Historic Preservation

Issue summary

Wabanites have passionately expressed, as have residents from other villages, the importance or preserving many of Waban's historical landmarks such as the Library, the Strong building which hosts most of our village's businesses, Waban Hall where Starbucks currently resides, and many homes that contribute to the historical character of our village. The high value of land and the lack of protection by Newton's zoning laws have made many of these historic homes vulnerable to demolitions. Several properties are currently at risk and neighbors have the opportunity to voice their opinions. We also have the opportunity to officially landmark structures to protect them in perpetuity. The Highlands is currently creating a historic district to protect their unique homes and Waban started a committee to investigate the same. Please contact Rena Getz (chair), Chris Pitts, and Isabelle Albeck to participate.

Comments

4 pdfs have been attached giving traffic counts for: Route 9 eastbound offramp, Chestnut northbound at route 9, Radcliff eastbound at Quinobequin, Rioute 9 eastbound between Chesnut and Quinobequin

Issue full description

Newton City - Waban Landmarks

Established in 1993 under City Ordinance Chapter 22, Sections 22-60 through 22-75, Newton’s Local Landmark Ordinance authorizes the Newton Historical Commission to designate individual properties as Newton Landmark Preservation Sites. The Landmarks Ordinance in the City of Newton provides the highest level of protection for properties determined to be the most architecturally or historically significant in the city. Under the Landmarks program, the Newton Historical Commission identifies buildings, structures, landscapes, and places, which define the historic character of the city and have, over time, helped to establish a sense of place.

In addition to the Newton Historical Commission, the Mayor, members of the Board of Alderman, the Director of Planning and Development or the Commissioner of Inspectional Services may nominate properties as landmarks. Landmarks are designated at a public hearing of the Newton Historical Commission after a 3/4 vote of the Commission. In order of be eligible for Landmark status a property must be listed in or eligible for listing in the National Register of Historic Places.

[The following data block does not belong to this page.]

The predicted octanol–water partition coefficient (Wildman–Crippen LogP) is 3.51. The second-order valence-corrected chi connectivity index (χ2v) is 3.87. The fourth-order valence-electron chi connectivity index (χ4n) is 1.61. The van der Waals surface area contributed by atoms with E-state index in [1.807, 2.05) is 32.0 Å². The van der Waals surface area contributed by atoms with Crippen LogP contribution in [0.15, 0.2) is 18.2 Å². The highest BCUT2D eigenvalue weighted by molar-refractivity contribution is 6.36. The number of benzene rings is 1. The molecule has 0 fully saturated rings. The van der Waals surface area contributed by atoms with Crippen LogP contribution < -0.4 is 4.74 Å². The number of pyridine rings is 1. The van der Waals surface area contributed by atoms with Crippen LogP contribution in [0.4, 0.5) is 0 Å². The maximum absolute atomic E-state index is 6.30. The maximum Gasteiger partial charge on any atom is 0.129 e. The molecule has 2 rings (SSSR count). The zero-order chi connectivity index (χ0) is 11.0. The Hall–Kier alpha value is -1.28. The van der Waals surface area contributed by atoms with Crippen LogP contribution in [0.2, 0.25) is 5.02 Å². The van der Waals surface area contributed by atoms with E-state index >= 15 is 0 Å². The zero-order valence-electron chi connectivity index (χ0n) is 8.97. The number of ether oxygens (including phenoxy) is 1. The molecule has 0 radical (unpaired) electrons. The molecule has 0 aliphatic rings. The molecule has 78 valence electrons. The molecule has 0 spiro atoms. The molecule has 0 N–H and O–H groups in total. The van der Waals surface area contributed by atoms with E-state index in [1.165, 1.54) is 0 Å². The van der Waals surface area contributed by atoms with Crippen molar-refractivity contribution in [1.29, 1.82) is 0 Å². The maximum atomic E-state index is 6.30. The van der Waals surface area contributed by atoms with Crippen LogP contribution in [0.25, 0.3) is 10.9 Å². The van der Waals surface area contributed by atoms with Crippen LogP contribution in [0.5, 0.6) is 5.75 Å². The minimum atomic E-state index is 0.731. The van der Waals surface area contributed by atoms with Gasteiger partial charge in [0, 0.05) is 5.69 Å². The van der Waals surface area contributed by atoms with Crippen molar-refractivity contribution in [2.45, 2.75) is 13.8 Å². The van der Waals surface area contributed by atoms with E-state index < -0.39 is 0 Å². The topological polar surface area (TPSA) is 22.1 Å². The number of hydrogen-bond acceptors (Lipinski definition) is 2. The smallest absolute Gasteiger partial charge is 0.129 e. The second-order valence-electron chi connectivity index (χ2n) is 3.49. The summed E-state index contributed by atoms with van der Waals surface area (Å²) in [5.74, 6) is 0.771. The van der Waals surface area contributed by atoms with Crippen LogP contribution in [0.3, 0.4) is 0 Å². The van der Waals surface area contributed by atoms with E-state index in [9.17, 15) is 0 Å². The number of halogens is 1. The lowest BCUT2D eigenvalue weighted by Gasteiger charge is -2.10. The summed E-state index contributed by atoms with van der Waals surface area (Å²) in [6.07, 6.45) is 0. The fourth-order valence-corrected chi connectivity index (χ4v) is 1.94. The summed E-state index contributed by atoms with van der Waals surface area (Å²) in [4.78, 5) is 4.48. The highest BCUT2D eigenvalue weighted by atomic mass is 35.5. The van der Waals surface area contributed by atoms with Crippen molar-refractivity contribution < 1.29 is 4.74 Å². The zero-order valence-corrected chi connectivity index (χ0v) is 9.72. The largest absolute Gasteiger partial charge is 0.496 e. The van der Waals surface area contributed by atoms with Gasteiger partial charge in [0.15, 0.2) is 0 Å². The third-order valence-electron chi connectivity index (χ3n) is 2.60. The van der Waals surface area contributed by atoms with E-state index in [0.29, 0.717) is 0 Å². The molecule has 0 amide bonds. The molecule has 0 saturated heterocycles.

The Newton Historical Commission reviews proposed changes to landmarked properties as if they were included in a local historic district. This means that any alterations to the exterior of the structure, such as demolition, additions, renovations, deterioration by neglect, or new construction, must be reviewed and approved by the Newton Historical Commission. All of these properties have landmark reports on file with the Newton Planning Department. For project review information please see the Project review and application forms page.

http://www.newtonma.gov/gov/planning/histpres/landmarks.asp

Landmark reports for all of Newton’s designated City Landmarks are listed below and available for download.

1734 Beacon Street, Waban - Frederick A. Collins House 

401 Woodward Street, Waban - Eleazer Hyde House 

50 Fairlee Road, Waban - John Woodward House

1615 Beacon Staples-Craft-Wiswall Farm

Below is a presentation from Historic Preservation expert Gretchen Schuler, representatives from the 4 Local Historic Districts of Newton, a representative from the Highlands initiative, and a Q&A session.